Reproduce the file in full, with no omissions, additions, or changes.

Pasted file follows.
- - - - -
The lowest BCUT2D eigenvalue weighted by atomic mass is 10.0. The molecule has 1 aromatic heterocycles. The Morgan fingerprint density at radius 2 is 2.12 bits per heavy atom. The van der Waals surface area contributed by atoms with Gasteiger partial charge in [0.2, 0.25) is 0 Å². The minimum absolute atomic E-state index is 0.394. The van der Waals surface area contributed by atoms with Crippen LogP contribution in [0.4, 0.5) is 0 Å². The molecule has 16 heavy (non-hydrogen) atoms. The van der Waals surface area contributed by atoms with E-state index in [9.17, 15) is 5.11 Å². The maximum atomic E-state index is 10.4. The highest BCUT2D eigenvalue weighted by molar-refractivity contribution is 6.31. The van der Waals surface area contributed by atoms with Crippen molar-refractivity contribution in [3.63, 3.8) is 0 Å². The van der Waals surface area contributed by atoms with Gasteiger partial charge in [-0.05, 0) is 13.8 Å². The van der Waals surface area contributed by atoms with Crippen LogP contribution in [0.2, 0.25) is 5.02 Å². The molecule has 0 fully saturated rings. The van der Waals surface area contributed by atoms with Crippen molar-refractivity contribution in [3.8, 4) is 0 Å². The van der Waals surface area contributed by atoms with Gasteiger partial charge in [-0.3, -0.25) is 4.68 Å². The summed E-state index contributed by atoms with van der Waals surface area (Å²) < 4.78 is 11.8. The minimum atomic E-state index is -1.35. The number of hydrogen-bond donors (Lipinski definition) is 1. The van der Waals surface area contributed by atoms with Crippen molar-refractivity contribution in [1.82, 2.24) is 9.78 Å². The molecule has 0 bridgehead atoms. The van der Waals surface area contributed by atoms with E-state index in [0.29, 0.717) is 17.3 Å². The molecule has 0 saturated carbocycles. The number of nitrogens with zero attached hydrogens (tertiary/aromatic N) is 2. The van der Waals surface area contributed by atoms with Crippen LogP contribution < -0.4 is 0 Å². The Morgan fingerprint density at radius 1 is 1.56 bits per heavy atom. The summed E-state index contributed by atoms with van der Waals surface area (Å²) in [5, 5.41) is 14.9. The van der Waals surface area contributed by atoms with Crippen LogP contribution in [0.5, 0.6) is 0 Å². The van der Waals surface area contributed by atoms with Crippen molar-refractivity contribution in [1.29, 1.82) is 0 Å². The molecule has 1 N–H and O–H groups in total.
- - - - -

The lowest BCUT2D eigenvalue weighted by atomic mass is 10.0. The molecule has 1 aromatic heterocycles. The Morgan fingerprint density at radius 2 is 2.12 bits per heavy atom. The van der Waals surface area contributed by atoms with Gasteiger partial charge in [0.2, 0.25) is 0 Å². The minimum absolute atomic E-state index is 0.394. The van der Waals surface area contributed by atoms with Crippen LogP contribution in [0.4, 0.5) is 0 Å². The molecule has 16 heavy (non-hydrogen) atoms. The van der Waals surface area contributed by atoms with E-state index in [9.17, 15) is 5.11 Å². The maximum atomic E-state index is 10.4. The highest BCUT2D eigenvalue weighted by molar-refractivity contribution is 6.31. The van der Waals surface area contributed by atoms with Crippen molar-refractivity contribution in [3.63, 3.8) is 0 Å². The van der Waals surface area contributed by atoms with Gasteiger partial charge in [-0.05, 0) is 13.8 Å². The van der Waals surface area contributed by atoms with Crippen LogP contribution in [0.2, 0.25) is 5.02 Å². The molecule has 0 fully saturated rings. The van der Waals surface area contributed by atoms with Crippen molar-refractivity contribution in [3.8, 4) is 0 Å². The van der Waals surface area contributed by atoms with Gasteiger partial charge in [-0.3, -0.25) is 4.68 Å². The summed E-state index contributed by atoms with van der Waals surface area (Å²) < 4.78 is 11.8. The minimum atomic E-state index is -1.35. The number of hydrogen-bond donors (Lipinski definition) is 1. The van der Waals surface area contributed by atoms with Crippen molar-refractivity contribution in [1.82, 2.24) is 9.78 Å². The molecule has 0 bridgehead atoms. The van der Waals surface area contributed by atoms with E-state index in [0.29, 0.717) is 17.3 Å². The molecule has 0 saturated carbocycles. The number of nitrogens with zero attached hydrogens (tertiary/aromatic N) is 2. The van der Waals surface area contributed by atoms with Crippen LogP contribution < -0.4 is 0 Å². The Morgan fingerprint density at radius 1 is 1.56 bits per heavy atom. The summed E-state index contributed by atoms with van der Waals surface area (Å²) in [5, 5.41) is 14.9. The van der Waals surface area contributed by atoms with Crippen LogP contribution in [0.5, 0.6) is 0 Å². The van der Waals surface area contributed by atoms with Crippen molar-refractivity contribution in [1.29, 1.82) is 0 Å². The molecule has 1 N–H and O–H groups in total.